London’s high performance summer is about to begin. A Henman Hill mood carpets the capital…surprise at having got this far and anxiety about what happens next.
The weather is damp and dreadful – an oppression of rain – a familiar blanket for a public keeping its chin up, and disregarding all logistical odds. This is what Londoners understand – how to create miracles on a soggy island.
The city looks sleek. It has polished its mix of metal and glass so it now gleams proudly beside the grand old architecture along the Thames. Everything shines – ready to impress the hundreds of thousands of visitors, athletes and officials who are about to arrive.
This is the third time the Games have come to the capital. They were here in 1908, relocated from an Italy still paying for the damage caused by Mount Vesuvius’ 1906 eruption, and they were here again after the Second World War in 1948.
The 1908 Games were important for the marathon as London had to lengthen the race to ensure that the runners, who started in Windsor, would finish in front of the royal box in the White City Stadium. The resulting 26.2 miles became the official marathon distance, the length that will be run again in 2012.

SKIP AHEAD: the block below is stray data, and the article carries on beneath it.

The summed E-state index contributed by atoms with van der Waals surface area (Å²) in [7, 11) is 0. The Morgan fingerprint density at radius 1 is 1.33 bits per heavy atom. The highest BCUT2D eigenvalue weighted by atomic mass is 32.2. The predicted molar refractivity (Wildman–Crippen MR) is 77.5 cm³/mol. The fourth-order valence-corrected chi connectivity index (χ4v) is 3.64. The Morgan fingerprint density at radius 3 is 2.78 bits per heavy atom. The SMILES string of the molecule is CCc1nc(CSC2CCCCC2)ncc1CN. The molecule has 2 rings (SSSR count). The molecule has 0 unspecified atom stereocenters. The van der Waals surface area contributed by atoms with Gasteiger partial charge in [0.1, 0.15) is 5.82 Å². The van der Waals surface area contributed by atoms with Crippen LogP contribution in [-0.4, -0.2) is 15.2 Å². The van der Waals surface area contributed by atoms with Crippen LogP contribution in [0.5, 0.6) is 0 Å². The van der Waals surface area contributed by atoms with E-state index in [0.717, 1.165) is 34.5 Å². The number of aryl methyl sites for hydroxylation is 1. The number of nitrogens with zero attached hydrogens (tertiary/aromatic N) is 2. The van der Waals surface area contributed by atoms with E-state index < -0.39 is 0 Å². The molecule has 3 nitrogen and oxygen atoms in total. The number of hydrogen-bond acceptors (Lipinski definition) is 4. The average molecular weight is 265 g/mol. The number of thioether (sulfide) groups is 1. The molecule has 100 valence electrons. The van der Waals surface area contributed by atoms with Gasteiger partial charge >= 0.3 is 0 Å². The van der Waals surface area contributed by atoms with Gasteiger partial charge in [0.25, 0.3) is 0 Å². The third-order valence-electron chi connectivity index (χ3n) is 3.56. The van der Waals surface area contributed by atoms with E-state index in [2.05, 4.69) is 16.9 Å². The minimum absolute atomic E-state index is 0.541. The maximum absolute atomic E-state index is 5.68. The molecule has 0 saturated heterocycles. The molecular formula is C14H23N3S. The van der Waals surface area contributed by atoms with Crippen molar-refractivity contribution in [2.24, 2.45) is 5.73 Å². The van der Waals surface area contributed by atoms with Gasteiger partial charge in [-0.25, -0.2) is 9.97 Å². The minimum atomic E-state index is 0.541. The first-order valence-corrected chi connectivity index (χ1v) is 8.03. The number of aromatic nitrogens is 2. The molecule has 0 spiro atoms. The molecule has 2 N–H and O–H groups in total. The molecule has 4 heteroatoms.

Today a fresh generation of British Olympians waits in the wings, each tasked with ‘inspiring a generation’. They, and the thousands organising the Games, have just three more nerve-squeaking weeks to wait before the countdown clock can tick off its final seconds.
Is it too much to deal with – performance at such heights in front of so many? Possibly not for the athletes and organisers. They have been at work on the project for years…it’s us spectators who now have to do our part. Are we ready?
The Mayor of London, Boris Johnson, urges us to be so…to step forward and see this through. The problem is, do we trust him?
Perhaps, we spectators should be considered participants ourselves. Perhaps we could be assigned an elite team of masseurs to help us over that attendance line.
We might not be running from the plains of Marathon to Athens, but the decision to swop our slippers for a stadium seat already feels like way more than we’ve been trained for.
Copyright Georgie Knaggs & The Phraser 2018